Consumer sentiment hits lowest level in 7 months

Consumer sentiment tumbled in June, despite largely resilient growth in the US economy, as higher prices remained a pain point for Americans.

The latest University of Michigan consumer sentiment survey released Friday showed sentiment hit its lowest level in seven months during June. The index reading for the month came in at 65.6, down from 69.1 in May and lower than the 72 economists had expected.

"Assessments of personal finances dipped due to modestly rising concerns over high prices as well as weakening incomes," Survey of Consumers director Joanne Hsu said in a statement. "Overall, consumers perceive few changes in the economy from May."

The current conditions index fell from to 62.5 from 69.6 the month prior, contributing to the decline in June's headline index. Capital Economics North America economist Olivia Cross said Friday's reading shows "households are now struggling more under the weight of higher interest rates and still-elevated consumer prices."

Year-ahead inflation expectations were flat at 3.3% from the month prior. However, most respondents likely didn't have time to factor in recent positive inflation readings from May. The interview window for the survey spanned from May 22 to June 12.

This means the last day consumers could submit survey responses was the same day that May's Consumer Price Index (CPI) was released. Headline CPI rose 3.3% over the prior year in May, the lowest monthly headline reading since July 2022.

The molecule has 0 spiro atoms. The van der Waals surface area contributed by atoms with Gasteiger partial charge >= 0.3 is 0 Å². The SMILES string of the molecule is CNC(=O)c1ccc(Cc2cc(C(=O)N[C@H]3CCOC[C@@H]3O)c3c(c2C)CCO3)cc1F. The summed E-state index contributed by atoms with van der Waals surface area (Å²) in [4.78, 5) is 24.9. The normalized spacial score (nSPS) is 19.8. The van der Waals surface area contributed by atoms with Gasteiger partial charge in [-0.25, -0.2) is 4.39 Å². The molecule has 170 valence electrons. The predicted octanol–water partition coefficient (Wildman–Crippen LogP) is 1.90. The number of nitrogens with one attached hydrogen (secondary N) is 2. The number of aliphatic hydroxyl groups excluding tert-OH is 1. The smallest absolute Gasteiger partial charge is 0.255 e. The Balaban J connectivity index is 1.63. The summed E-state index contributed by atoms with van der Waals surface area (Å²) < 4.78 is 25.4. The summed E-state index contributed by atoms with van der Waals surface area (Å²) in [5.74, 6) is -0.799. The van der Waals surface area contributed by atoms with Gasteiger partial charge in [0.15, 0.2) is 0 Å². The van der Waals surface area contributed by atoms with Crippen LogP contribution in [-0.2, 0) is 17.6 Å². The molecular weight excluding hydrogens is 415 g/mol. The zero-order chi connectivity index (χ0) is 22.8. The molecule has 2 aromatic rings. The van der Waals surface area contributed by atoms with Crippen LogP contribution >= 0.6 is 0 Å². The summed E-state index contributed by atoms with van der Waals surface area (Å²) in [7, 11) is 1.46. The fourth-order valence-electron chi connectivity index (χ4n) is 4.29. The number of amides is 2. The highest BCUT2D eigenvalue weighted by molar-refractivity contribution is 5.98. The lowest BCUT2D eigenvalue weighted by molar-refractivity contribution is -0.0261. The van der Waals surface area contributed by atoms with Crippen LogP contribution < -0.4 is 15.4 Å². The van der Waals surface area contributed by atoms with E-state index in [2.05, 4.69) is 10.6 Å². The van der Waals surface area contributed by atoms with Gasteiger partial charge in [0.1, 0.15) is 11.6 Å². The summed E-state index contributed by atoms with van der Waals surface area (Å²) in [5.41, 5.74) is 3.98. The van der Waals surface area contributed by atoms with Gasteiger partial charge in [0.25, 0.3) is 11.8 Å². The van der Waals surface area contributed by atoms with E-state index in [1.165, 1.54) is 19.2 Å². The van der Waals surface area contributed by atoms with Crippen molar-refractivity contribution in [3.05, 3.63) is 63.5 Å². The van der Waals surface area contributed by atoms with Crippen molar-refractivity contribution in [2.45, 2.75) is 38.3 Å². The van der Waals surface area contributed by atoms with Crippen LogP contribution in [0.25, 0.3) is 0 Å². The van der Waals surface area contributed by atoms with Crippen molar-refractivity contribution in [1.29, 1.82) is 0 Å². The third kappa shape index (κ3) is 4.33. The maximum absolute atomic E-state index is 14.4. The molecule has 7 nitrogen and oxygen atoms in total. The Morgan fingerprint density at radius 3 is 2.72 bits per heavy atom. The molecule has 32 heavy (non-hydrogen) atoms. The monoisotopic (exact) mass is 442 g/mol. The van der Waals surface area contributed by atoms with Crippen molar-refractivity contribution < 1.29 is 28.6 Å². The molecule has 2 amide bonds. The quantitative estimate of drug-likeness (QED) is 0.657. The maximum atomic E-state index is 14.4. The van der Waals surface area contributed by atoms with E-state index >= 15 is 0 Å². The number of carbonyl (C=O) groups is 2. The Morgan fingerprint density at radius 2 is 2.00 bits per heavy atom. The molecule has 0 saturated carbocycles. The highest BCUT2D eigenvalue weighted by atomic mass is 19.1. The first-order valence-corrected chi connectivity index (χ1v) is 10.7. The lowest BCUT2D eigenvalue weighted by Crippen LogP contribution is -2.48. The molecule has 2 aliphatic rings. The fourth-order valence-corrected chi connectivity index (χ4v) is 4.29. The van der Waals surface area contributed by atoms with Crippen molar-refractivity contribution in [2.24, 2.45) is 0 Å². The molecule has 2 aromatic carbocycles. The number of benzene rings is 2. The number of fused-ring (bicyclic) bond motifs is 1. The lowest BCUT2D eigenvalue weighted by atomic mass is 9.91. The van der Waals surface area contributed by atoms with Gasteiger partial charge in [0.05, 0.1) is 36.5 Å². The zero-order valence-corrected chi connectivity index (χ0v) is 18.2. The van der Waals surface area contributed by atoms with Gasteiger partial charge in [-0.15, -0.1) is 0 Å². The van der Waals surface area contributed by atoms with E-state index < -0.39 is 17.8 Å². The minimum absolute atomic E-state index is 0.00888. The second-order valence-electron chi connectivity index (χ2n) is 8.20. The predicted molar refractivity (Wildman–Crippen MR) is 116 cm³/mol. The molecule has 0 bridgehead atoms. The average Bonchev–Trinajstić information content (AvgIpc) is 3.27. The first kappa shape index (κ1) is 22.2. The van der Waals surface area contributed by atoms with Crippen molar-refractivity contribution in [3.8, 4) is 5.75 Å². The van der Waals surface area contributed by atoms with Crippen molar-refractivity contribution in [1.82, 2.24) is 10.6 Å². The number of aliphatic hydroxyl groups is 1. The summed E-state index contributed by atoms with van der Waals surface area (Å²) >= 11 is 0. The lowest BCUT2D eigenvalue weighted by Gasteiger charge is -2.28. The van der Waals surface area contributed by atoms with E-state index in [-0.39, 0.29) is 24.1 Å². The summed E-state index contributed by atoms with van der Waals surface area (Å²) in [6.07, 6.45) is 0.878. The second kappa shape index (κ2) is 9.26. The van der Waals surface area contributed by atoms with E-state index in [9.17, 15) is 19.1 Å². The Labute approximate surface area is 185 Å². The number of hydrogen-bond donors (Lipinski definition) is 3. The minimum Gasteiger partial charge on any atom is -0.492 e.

On Thursday, after the survey window was closed, the Producer Price Index showed wholesale prices unexpectedly declined from the month prior in May.

"The press release noted that consumers were still concerned about high prices, and year-ahead inflation expectations remained at 3.3%," Cross wrote in a note on Friday. "That is at odds with price developments for essentials, given that gasoline prices have eased back and we learned this week that the CPI food at home index was unchanged in May."

Broadly, the decline in the index represents a continued trend among consumers who are fed up with higher prices regardless of whether inflation is cooling and the labor market remains on solid footing.

During a press conference on Wednesday, Federal Reserve Chair Jerome Powell said it's hard for anyone to have a definitive answer about the disconnect between Americans' feelings on the economy and the actual data.

A shopper carries bags in Pittsburgh on Monday, June 3, 2024. On Friday, June 14, 2024, the University of Michigan releases its preliminary reading of consumer sentiment for June. (AP Photo/Gene J. Puskar)
Despite good economic news, consumers are still wary. A shopper in Pittsburgh. (AP Photo/Gene J. Puskar) (ASSOCIATED PRESS)

"People experience what they experience," Powell said. "All I can tell you is what the data show, which is, we've got an economy that's growing at a solid pace. We've got a very strong labor market with unemployment at 4%. It's been a long time since we've had, you know, a long stretch of time with unemployment at or below 4%, very long time."

He added that after a period of high inflation, price increases have come down "significantly," and the central bank is doing everything it can to restore price stability. Powell maintained that the Fed is confident inflation will return to its 2% target.

"In the meantime, you know, it's going to be painful for people," Powell said. "But the ultimate pain would be ... a long period of high inflation."

Correction: A previous version of this article misspelled Olivia Cross's name. We regret the error.

Josh Schafer is a reporter for Yahoo Finance. Follow him on X @_joshschafer.

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